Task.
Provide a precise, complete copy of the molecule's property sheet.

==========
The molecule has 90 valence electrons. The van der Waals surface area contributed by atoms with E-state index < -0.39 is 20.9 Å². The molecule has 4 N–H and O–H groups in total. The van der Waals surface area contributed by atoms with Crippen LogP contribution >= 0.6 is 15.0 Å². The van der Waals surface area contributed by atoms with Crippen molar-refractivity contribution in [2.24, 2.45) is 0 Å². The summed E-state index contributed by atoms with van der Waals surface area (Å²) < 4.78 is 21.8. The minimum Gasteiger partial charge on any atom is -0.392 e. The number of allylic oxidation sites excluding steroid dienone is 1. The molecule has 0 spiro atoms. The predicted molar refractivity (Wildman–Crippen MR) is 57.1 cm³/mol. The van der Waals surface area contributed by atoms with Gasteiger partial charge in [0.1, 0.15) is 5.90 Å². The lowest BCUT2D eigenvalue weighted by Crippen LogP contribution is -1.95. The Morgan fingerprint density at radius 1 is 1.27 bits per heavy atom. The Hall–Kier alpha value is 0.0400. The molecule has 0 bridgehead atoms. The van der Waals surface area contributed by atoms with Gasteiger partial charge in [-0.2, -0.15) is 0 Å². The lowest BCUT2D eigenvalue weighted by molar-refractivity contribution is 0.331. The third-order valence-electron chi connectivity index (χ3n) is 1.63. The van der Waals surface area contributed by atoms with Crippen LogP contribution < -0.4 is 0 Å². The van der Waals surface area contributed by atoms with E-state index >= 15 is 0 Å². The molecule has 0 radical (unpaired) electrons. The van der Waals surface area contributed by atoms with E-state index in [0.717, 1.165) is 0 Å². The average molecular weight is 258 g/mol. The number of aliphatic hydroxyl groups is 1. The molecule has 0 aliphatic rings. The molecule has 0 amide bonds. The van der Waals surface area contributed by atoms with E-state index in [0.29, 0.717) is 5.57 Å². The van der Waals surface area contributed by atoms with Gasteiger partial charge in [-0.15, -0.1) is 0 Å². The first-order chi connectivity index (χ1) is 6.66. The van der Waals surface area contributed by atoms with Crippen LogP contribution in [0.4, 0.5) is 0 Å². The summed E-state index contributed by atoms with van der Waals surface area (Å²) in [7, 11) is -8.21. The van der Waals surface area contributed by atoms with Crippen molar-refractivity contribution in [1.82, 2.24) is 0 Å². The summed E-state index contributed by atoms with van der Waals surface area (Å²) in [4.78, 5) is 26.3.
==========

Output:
The molecule has 90 valence electrons. The van der Waals surface area contributed by atoms with E-state index < -0.39 is 20.9 Å². The molecule has 4 N–H and O–H groups in total. The van der Waals surface area contributed by atoms with Crippen LogP contribution >= 0.6 is 15.0 Å². The van der Waals surface area contributed by atoms with Crippen molar-refractivity contribution in [2.24, 2.45) is 0 Å². The summed E-state index contributed by atoms with van der Waals surface area (Å²) < 4.78 is 21.8. The minimum Gasteiger partial charge on any atom is -0.392 e. The number of allylic oxidation sites excluding steroid dienone is 1. The molecule has 0 spiro atoms. The predicted molar refractivity (Wildman–Crippen MR) is 57.1 cm³/mol. The van der Waals surface area contributed by atoms with Gasteiger partial charge in [0.1, 0.15) is 5.90 Å². The lowest BCUT2D eigenvalue weighted by Crippen LogP contribution is -1.95. The Morgan fingerprint density at radius 1 is 1.27 bits per heavy atom. The Hall–Kier alpha value is 0.0400. The molecule has 0 bridgehead atoms. The van der Waals surface area contributed by atoms with Gasteiger partial charge in [-0.2, -0.15) is 0 Å². The lowest BCUT2D eigenvalue weighted by molar-refractivity contribution is 0.331. The third-order valence-electron chi connectivity index (χ3n) is 1.63. The van der Waals surface area contributed by atoms with Crippen LogP contribution < -0.4 is 0 Å². The van der Waals surface area contributed by atoms with E-state index >= 15 is 0 Å². The molecule has 0 radical (unpaired) electrons. The van der Waals surface area contributed by atoms with E-state index in [0.717, 1.165) is 0 Å². The average molecular weight is 258 g/mol. The number of aliphatic hydroxyl groups is 1. The molecule has 0 aliphatic rings. The molecule has 0 amide bonds. The van der Waals surface area contributed by atoms with E-state index in [0.29, 0.717) is 5.57 Å². The van der Waals surface area contributed by atoms with Gasteiger partial charge in [-0.15, -0.1) is 0 Å². The first-order chi connectivity index (χ1) is 6.66. The van der Waals surface area contributed by atoms with Crippen LogP contribution in [0.4, 0.5) is 0 Å². The summed E-state index contributed by atoms with van der Waals surface area (Å²) in [7, 11) is -8.21. The van der Waals surface area contributed by atoms with Crippen molar-refractivity contribution in [1.82, 2.24) is 0 Å². The summed E-state index contributed by atoms with van der Waals surface area (Å²) in [4.78, 5) is 26.3.